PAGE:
Of course, you can password-protect the device to prevent an unauthorized person from starting it up and accessing data that’s stored in the internal memory — but in the past, the storage card presented a security problem. All the thief had to do was remove it and put it in another device or card reader to access information stored on it.

With WM6, you can encrypt data that’s stored on the flash card. It’s as simple as selecting a check box, using the Encryption selection in the Settings | System window, as shown in Figure N.
Figure N

Just be aware before you do it that the encrypted card will be readable only on this particular device, so if something happens to the device, that information is lost to you.

Another great security feature in WM6, which is available only with Exchange 2007, is the ability to remotely wipe all the data on the device and storage card if it’s lost or stolen.

#10: Third-party programs

Finally, an important part of using a computer is the ability to install programs that add needed functionality. That was made apparent by the number of iPhone users who applied a hack to enable them to add third-party applications. Apple made a lot of its customers unhappy when it released an update that not only disabled those third-party applications but essentially turned the phones into bricks as punishment for having installed the apps.

Apple is now making a limited number of approved Web-based applications available, but with Windows Mobile, there are hundreds of third-party apps of all kinds you can install without voiding your warranty and/or killing your phone. A WM6 device is, after all, a Windows computer — albeit a small one.

The first thing I did after bringing home my new i760 was download and install a number of third-party applications to make it easier to get the things done that I wanted to do. These apps range from phone enhancements to contact managers to tools that extend the capabilities of the desktop to better file and task management utilities. These programs join the preinstalled ones in the Programs window, as shown in Figure O.
Figure O

Where does it fall short?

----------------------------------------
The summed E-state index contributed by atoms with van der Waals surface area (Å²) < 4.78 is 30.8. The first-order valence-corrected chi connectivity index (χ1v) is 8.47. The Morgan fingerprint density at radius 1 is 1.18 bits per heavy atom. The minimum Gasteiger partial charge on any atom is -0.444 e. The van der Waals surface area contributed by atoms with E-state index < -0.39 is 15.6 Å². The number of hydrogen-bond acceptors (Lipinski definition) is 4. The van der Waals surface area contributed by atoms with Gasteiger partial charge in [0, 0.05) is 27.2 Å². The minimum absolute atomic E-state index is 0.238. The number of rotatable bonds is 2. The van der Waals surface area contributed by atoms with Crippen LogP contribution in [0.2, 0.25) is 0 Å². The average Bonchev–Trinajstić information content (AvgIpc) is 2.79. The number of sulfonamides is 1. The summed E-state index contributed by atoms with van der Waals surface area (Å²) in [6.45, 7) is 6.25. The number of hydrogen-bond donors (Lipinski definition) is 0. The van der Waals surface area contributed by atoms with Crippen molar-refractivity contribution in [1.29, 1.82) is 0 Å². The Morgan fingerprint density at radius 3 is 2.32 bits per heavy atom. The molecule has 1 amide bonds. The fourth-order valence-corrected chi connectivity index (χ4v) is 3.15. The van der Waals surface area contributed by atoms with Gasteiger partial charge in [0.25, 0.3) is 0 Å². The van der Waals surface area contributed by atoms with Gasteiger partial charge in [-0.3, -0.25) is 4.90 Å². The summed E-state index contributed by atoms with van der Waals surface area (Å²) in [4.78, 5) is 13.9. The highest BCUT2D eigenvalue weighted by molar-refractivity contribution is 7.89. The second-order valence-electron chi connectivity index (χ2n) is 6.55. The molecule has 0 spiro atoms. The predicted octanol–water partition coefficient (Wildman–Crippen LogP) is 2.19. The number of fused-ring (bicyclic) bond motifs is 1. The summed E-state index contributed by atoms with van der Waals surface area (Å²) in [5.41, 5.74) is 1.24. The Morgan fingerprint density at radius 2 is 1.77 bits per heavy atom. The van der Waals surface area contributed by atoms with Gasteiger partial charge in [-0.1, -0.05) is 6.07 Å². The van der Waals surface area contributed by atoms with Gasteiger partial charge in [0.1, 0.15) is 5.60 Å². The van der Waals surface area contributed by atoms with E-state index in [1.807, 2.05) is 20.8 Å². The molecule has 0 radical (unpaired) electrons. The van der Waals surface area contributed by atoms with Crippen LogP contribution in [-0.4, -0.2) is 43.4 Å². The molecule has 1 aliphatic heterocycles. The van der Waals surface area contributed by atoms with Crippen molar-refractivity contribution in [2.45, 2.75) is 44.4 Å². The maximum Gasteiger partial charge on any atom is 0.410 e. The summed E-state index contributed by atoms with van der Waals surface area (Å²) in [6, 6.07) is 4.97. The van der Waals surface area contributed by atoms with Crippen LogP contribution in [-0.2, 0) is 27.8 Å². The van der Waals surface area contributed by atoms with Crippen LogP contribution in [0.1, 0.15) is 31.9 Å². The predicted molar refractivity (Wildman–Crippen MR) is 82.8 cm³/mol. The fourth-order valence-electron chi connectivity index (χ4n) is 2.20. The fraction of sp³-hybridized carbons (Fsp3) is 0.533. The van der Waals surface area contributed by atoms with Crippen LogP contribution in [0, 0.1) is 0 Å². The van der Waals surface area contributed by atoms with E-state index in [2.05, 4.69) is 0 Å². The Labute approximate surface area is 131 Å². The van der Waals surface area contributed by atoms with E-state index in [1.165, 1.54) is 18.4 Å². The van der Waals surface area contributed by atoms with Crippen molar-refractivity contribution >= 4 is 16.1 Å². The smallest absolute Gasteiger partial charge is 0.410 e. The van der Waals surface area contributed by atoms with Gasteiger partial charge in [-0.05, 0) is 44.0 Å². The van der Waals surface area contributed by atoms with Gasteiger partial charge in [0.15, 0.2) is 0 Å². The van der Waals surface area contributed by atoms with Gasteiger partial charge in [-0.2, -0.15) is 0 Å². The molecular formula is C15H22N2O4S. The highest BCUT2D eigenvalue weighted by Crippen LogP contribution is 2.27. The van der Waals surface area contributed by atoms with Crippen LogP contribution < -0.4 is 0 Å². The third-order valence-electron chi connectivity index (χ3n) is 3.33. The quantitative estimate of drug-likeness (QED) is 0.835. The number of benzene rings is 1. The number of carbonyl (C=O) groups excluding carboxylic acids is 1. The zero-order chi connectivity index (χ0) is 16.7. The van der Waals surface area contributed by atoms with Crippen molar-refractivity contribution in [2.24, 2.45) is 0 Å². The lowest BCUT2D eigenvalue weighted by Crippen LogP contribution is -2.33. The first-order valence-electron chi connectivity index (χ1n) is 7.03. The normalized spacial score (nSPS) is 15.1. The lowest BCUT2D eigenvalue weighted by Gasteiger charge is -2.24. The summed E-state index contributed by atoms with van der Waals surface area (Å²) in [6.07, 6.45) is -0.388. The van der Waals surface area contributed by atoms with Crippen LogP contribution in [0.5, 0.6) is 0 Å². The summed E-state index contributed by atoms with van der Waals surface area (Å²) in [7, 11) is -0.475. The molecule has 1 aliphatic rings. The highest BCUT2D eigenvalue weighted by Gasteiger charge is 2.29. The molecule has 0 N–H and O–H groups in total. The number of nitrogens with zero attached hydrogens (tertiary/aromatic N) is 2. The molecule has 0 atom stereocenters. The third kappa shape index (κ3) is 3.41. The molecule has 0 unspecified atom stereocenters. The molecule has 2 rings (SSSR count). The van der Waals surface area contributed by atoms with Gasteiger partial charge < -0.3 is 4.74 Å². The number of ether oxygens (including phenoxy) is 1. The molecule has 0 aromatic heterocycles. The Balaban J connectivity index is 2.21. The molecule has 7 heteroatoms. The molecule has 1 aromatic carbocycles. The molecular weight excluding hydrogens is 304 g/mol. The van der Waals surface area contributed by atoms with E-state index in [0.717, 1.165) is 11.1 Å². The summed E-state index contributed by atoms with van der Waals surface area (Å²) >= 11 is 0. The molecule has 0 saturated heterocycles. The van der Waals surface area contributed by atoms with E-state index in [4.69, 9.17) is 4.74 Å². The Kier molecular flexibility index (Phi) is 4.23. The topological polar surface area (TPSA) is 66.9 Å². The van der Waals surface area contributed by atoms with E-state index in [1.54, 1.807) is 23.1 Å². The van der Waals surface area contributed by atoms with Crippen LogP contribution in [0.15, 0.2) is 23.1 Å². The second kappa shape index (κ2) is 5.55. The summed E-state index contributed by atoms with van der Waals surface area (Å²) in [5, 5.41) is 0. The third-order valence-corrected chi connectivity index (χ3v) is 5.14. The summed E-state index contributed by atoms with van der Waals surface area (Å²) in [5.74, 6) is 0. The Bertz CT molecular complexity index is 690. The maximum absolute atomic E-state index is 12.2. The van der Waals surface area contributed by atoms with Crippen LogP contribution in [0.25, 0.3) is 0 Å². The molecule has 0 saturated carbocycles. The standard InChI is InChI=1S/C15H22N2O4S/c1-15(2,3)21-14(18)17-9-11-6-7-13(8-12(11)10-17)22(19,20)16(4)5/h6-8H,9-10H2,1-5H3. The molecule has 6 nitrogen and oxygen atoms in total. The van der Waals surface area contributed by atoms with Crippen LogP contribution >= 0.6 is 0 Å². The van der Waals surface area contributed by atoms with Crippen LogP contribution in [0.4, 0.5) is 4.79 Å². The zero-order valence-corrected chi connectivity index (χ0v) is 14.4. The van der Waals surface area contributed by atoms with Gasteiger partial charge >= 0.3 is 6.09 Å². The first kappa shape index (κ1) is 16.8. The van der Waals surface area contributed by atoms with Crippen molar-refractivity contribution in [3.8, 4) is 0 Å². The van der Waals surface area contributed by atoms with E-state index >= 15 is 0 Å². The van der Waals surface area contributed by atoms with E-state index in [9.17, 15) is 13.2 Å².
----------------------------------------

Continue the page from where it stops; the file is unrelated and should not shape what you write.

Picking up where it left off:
Nothing’s perfect, and that includes the i760. There are a few areas where it falls short of the iPhone, but not many. First, of course, is the “fat factor.” I’d love for it to be thinner, but I’m not sure I want to give up the QWERTY keyboard just to shave off a quarter of an inch. The iPhone’s built-in 8GB storage capacity is also nice, and I would probably be willing to give up the microSD slot for that — although I’d prefer to have both.

And speaking of the microSD support, it would be nice if they had built in support for microSDHC so you wouldn’t have to hunt down and install a hack to use larger capacity cards — the two-gig limit might have been a deal breaker for me if there hadn’t been a way around it.

Does it have the “wow” factor of the iPhone at first glance? No, it doesn’t. But for me — and I think for most business users — the i760 is a lot more functional for getting your work done. And with the ability to play your music on Windows Media Player or connect to your Media Center PC and watch live or recorded TV with Orb (another add-on), it’s not all work and no play, either.

Debra Littlejohn Shinder is a technology consultant, trainer and writer who has authored a number of books on computer operating systems, networking, and security. These include Scene of the Cybercrime: Computer Forensics Handbook, published by Syngress, and Computer Networking Essentials, published by Cisco Press. She is co-author, with her husband, Dr. Thomas Shinder, of Troubleshooting Windows 2000 TCP/IP, the best-selling Configuring ISA Server 2000, and ISA Server and Beyond.